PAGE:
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  1. Paulson on June 3, 2024 at 8:43 pm

    An inspirational post. Thanks Kathy.

    • kathiekurtz on June 3, 2024 at 9:54 pm

      It is rare in my experience to have two such contrasting experiences in such close succession.

  2. Eunice Wenger on June 4, 2024 at 6:24 am

    Such contrasting attitudes. May we give freely of ourselves. Thanks, Kathy.

    • kathiekurtz on June 4, 2024 at 11:07 am

      Yes! It is hard to remember that sometimes. I hope to hold this experience in my mind.

  3. Donna Birkhart on June 4, 2024 at 1:29 pm

    Sometimes it is the “empty” day that fills one’s heart with unexpected blessing and insight…As you have done for me this warm June afternoon.

    • kathiekurtz on June 4, 2024 at 2:06 pm

      It did not escape me that our evening walk was the most unplanned part of our carefully choreographed trip. Sometimes those unscheduled times fall flat, but this wasn’t one of those.

  4. Pat Martin on June 4, 2024 at 2:28 pm

    What a good reminder of the blessings that generosity can bring.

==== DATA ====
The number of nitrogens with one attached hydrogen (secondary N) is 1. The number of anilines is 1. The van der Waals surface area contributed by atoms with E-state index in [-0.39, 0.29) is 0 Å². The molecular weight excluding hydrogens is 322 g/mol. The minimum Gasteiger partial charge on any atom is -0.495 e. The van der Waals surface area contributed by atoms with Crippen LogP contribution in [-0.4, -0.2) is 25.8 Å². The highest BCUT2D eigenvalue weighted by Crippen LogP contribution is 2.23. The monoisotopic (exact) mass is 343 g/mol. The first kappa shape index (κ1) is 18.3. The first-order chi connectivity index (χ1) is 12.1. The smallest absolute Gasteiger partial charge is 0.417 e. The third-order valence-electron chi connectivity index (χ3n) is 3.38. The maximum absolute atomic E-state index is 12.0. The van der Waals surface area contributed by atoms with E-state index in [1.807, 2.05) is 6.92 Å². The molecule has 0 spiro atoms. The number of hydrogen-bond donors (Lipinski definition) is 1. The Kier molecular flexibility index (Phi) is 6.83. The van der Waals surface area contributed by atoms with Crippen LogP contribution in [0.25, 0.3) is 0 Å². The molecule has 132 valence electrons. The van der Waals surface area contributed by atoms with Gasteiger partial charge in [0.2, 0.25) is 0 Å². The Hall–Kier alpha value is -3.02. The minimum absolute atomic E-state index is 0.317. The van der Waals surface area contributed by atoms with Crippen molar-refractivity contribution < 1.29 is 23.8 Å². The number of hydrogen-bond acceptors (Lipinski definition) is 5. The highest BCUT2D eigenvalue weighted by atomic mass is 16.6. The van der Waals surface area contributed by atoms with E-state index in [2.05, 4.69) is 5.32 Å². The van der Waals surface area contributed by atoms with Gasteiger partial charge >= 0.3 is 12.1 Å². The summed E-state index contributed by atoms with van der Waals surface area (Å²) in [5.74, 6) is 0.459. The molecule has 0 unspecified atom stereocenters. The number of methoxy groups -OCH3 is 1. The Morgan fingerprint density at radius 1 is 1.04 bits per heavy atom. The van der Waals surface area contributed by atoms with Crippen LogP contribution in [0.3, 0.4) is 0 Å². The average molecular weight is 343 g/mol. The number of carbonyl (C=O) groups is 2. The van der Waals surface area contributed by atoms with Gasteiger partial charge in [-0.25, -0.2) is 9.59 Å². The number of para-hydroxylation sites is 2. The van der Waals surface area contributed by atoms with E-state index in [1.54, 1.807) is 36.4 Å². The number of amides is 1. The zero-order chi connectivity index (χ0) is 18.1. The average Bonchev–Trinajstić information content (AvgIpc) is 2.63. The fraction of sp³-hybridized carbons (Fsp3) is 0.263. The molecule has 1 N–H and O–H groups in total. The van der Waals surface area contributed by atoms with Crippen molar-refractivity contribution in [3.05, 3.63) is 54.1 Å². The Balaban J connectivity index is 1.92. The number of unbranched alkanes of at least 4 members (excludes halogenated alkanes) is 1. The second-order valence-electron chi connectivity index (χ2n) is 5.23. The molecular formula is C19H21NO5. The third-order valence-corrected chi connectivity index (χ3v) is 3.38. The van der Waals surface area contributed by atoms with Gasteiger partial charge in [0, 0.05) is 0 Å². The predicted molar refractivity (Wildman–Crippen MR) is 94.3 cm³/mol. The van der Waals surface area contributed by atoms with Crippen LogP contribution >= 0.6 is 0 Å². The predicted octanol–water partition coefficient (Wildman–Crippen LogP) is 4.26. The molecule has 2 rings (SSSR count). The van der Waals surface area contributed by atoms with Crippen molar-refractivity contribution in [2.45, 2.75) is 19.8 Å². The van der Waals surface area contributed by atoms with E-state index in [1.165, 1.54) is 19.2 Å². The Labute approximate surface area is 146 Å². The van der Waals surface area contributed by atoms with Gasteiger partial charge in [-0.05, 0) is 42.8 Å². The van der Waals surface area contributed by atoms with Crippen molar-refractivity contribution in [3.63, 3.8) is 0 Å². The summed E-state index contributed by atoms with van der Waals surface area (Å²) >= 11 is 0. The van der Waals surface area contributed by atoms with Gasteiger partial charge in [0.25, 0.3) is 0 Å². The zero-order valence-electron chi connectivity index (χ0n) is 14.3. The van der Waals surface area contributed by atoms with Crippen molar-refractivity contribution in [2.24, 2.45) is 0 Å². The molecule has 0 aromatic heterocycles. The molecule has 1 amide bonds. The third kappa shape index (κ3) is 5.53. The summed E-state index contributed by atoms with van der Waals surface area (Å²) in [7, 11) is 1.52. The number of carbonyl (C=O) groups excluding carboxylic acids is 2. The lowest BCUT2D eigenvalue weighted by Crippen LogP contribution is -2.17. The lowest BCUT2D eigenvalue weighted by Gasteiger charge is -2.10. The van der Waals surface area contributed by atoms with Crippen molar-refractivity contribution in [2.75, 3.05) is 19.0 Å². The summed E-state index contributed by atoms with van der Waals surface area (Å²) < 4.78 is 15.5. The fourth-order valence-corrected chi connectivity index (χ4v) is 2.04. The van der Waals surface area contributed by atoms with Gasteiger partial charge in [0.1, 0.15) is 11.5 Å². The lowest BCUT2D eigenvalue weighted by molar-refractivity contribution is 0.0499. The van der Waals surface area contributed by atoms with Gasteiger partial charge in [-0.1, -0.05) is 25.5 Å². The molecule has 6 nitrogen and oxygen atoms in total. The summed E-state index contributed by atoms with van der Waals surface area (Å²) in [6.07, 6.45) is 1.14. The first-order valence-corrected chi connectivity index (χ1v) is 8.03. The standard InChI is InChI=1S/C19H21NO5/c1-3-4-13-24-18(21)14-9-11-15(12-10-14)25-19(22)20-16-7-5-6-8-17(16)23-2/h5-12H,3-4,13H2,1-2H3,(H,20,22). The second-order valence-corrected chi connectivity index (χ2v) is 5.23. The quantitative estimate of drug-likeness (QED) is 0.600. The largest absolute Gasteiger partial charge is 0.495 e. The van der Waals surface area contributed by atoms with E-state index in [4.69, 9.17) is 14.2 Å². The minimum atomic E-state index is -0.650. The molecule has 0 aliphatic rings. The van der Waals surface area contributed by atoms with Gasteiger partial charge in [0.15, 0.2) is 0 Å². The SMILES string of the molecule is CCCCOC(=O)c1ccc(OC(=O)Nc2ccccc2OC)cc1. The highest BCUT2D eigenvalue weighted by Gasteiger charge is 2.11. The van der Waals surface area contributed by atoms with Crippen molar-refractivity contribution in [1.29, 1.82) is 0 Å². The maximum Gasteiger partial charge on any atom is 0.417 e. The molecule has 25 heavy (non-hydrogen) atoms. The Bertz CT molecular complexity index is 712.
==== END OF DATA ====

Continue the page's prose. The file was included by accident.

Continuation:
• kathiekurtz on June 6, 2024 at 9:14 pm

      Yes, it’s an experience I want to remember forever.

  5. Nancy Lee on June 4, 2024 at 11:17 pm

    Thank you, Kathie, for sharing these two opposite experiences!

    • kathiekurtz on June 6, 2024 at 9:13 pm

      Thanks, for your comment, Nancy! I still feel joyful thinking of the volunteer and find that I don’t really think much of the nay-sayer.

  6. Goldie Fretz on June 6, 2024 at 6:33 pm

    Kathy, thanks for sharing this inspiring part of your trip. The “butterfly and bird man” was just a light of joy for whoever he met! That is how I want to be when I grow up!

    • kathiekurtz on June 6, 2024 at 9:12 pm

      I won’t argue with you about whether you are grown up, but you are a light of joy as you are, and probably have always been!